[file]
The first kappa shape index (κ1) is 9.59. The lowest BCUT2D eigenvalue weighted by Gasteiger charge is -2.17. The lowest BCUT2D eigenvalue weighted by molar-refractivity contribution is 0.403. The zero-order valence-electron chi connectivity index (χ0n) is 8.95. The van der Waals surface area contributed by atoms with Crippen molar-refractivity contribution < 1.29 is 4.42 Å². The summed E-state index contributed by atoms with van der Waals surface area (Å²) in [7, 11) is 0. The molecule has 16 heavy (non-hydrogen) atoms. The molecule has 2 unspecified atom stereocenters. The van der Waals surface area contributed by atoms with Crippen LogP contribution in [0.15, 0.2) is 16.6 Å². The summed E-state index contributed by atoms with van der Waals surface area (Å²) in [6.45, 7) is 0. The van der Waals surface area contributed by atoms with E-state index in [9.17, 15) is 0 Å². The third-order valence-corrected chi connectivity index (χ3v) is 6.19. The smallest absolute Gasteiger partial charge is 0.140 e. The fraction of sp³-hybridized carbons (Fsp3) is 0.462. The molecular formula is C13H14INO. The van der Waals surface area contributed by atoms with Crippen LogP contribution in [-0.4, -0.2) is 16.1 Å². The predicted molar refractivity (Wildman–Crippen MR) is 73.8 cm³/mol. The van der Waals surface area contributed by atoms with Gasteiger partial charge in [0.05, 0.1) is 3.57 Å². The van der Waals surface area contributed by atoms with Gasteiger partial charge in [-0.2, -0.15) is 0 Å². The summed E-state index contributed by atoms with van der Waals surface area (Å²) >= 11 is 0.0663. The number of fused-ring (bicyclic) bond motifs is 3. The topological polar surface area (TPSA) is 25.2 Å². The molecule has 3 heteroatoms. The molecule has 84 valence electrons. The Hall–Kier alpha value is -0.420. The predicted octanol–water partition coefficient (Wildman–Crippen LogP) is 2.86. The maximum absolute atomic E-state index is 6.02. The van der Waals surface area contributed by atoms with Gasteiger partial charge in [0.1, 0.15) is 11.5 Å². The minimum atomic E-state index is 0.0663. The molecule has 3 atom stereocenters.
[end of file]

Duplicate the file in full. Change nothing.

The first kappa shape index (κ1) is 9.59. The lowest BCUT2D eigenvalue weighted by Gasteiger charge is -2.17. The lowest BCUT2D eigenvalue weighted by molar-refractivity contribution is 0.403. The zero-order valence-electron chi connectivity index (χ0n) is 8.95. The van der Waals surface area contributed by atoms with Crippen molar-refractivity contribution < 1.29 is 4.42 Å². The summed E-state index contributed by atoms with van der Waals surface area (Å²) in [7, 11) is 0. The molecule has 16 heavy (non-hydrogen) atoms. The molecule has 2 unspecified atom stereocenters. The van der Waals surface area contributed by atoms with Crippen LogP contribution in [0.15, 0.2) is 16.6 Å². The summed E-state index contributed by atoms with van der Waals surface area (Å²) in [6.45, 7) is 0. The van der Waals surface area contributed by atoms with E-state index in [9.17, 15) is 0 Å². The third-order valence-corrected chi connectivity index (χ3v) is 6.19. The smallest absolute Gasteiger partial charge is 0.140 e. The fraction of sp³-hybridized carbons (Fsp3) is 0.462. The molecular formula is C13H14INO. The van der Waals surface area contributed by atoms with Crippen LogP contribution in [-0.4, -0.2) is 16.1 Å². The predicted molar refractivity (Wildman–Crippen MR) is 73.8 cm³/mol. The van der Waals surface area contributed by atoms with Gasteiger partial charge in [0.05, 0.1) is 3.57 Å². The van der Waals surface area contributed by atoms with Gasteiger partial charge in [-0.2, -0.15) is 0 Å². The summed E-state index contributed by atoms with van der Waals surface area (Å²) >= 11 is 0.0663. The number of fused-ring (bicyclic) bond motifs is 3. The topological polar surface area (TPSA) is 25.2 Å². The molecule has 3 heteroatoms. The molecule has 84 valence electrons. The Hall–Kier alpha value is -0.420. The predicted octanol–water partition coefficient (Wildman–Crippen LogP) is 2.86. The maximum absolute atomic E-state index is 6.02. The van der Waals surface area contributed by atoms with Gasteiger partial charge in [0.1, 0.15) is 11.5 Å². The minimum atomic E-state index is 0.0663. The molecule has 3 atom stereocenters.